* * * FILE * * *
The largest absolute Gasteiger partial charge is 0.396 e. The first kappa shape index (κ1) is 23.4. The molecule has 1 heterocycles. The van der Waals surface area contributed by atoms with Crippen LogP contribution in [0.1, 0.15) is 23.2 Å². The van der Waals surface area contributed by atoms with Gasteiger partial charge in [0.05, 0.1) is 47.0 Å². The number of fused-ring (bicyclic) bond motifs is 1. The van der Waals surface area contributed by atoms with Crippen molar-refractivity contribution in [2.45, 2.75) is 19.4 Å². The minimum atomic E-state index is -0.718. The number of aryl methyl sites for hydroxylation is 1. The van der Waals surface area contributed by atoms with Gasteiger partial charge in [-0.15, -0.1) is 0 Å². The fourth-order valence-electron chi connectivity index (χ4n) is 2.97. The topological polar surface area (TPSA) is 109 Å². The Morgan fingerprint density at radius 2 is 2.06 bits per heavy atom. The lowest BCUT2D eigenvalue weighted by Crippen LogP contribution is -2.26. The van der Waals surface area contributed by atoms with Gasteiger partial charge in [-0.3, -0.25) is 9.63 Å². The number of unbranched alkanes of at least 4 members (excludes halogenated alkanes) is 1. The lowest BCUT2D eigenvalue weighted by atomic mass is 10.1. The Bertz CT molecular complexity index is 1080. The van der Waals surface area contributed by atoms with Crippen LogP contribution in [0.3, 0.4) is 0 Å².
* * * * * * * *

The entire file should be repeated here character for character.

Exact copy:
The largest absolute Gasteiger partial charge is 0.396 e. The first kappa shape index (κ1) is 23.4. The molecule has 1 heterocycles. The van der Waals surface area contributed by atoms with Crippen LogP contribution in [0.1, 0.15) is 23.2 Å². The van der Waals surface area contributed by atoms with Gasteiger partial charge in [0.05, 0.1) is 47.0 Å². The number of fused-ring (bicyclic) bond motifs is 1. The van der Waals surface area contributed by atoms with Crippen molar-refractivity contribution in [2.45, 2.75) is 19.4 Å². The minimum atomic E-state index is -0.718. The number of aryl methyl sites for hydroxylation is 1. The van der Waals surface area contributed by atoms with Gasteiger partial charge in [-0.15, -0.1) is 0 Å². The fourth-order valence-electron chi connectivity index (χ4n) is 2.97. The topological polar surface area (TPSA) is 109 Å². The Morgan fingerprint density at radius 2 is 2.06 bits per heavy atom. The lowest BCUT2D eigenvalue weighted by Crippen LogP contribution is -2.26. The van der Waals surface area contributed by atoms with Gasteiger partial charge in [-0.3, -0.25) is 9.63 Å². The number of unbranched alkanes of at least 4 members (excludes halogenated alkanes) is 1. The lowest BCUT2D eigenvalue weighted by atomic mass is 10.1. The Bertz CT molecular complexity index is 1080. The van der Waals surface area contributed by atoms with Crippen LogP contribution in [0.3, 0.4) is 0 Å².